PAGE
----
By Brett B. Thomas, Marion County Public Defender Agency
Opinions in this article are those of the author.
California has become the first state to enact state-wide bail reform, and it seems to be sweeping the nation. Here in Indiana, a pilot program has begun in eleven counties. The program would be replacing the cash bail system with a risk-based system. Under the risk-based system, each individual who is arrested is interviewed using the Indiana Risk Assessment System Pretrial Assessment Tool (IRAS-PAT). At the initial hearing, the judge takes that analysis, that person’s criminal history, the severity of the crime, and other information into account before he or she determines if the person will be released. If released, the judge will determine whether the person is to be put on pretrial monitoring services. The idea behind this move is to prevent lower income people who are charged with less serious crimes from being held in jail because they can’t afford to bail out. Other considerations are to curb jail overcrowding and to hold the people charged with more serious or violent crimes in custody.
The feedback from the Indiana counties has been positive, but the system does come with its flaws. Living in a neighborhood with higher crime, drug abuse and homelessness are three factors that could cause a person to have a worse IRAS-PAT score. Having a worse score will cause a person to be classified as having a higher risk to re-offend. Therefore, there is still a potential disparity among people based on their income level. Lower income communities also face a lack of resources to deal with mental health issues and drug abuse—both major contributors to crime. The opioid crisis has filled our jails with people who have addiction issues. If we could implement services for mental health and drug abuse as a release condition, it could help to curb the problem. Failing to appear is another concern courts have when releasing people. Some people are dealing with dire circumstances due to poverty, and their court case isn’t at the forefront of their minds. Some just don’t want to show up. However, in the pilot programs, a text messaging system to remind people of upcoming court dates and meetings seems to have helped get people to appear.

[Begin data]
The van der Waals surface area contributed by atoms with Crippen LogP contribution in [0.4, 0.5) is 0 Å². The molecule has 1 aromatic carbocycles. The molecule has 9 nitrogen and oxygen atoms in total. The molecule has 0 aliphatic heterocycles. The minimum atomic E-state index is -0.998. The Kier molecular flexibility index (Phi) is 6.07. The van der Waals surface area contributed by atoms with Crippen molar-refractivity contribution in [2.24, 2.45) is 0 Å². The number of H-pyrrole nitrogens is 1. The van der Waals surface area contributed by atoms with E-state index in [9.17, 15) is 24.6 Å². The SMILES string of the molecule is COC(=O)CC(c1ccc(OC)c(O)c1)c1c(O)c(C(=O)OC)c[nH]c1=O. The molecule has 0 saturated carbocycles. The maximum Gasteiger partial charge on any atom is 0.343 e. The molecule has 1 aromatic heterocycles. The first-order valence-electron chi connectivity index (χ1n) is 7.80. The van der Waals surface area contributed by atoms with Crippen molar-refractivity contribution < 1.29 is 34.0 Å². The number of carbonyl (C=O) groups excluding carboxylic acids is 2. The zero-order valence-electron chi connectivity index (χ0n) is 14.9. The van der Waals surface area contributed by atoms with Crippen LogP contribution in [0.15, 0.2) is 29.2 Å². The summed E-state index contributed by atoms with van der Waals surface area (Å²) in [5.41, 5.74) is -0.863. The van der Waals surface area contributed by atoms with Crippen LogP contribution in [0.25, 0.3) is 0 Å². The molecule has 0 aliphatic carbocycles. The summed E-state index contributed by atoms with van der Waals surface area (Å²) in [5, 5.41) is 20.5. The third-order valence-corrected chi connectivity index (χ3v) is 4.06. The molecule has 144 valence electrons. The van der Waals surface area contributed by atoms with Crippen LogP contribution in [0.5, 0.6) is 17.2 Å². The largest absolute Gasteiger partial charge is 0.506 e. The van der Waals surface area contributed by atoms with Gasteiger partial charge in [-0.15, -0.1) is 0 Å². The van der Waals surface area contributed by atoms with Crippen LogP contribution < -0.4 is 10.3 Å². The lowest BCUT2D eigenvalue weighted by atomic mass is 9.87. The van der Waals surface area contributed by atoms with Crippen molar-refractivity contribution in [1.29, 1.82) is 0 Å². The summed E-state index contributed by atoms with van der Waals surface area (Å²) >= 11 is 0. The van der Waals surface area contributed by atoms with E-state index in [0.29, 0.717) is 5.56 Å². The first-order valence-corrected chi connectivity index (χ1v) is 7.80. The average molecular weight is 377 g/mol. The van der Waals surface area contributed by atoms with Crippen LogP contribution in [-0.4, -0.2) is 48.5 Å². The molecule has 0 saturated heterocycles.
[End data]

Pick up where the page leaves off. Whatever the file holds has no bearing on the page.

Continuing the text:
The major issue with having a system that works for everyone is funding. It will cost millions of dollars to create and implement a comprehensive pretrial release program. This would require case managers, social workers and IT engineers to be hired. Mental health and drug rehabilitation facilities would need to employ new staff to deal with the increase in numbers – requiring funding from the government. Nevertheless, if (and it is a big and expensive "if") a comprehensive pretrial release program can be created, it will be great for our state.
The Indianapolis Star recently had an article that goes into more depth on this topic; you can find it here.
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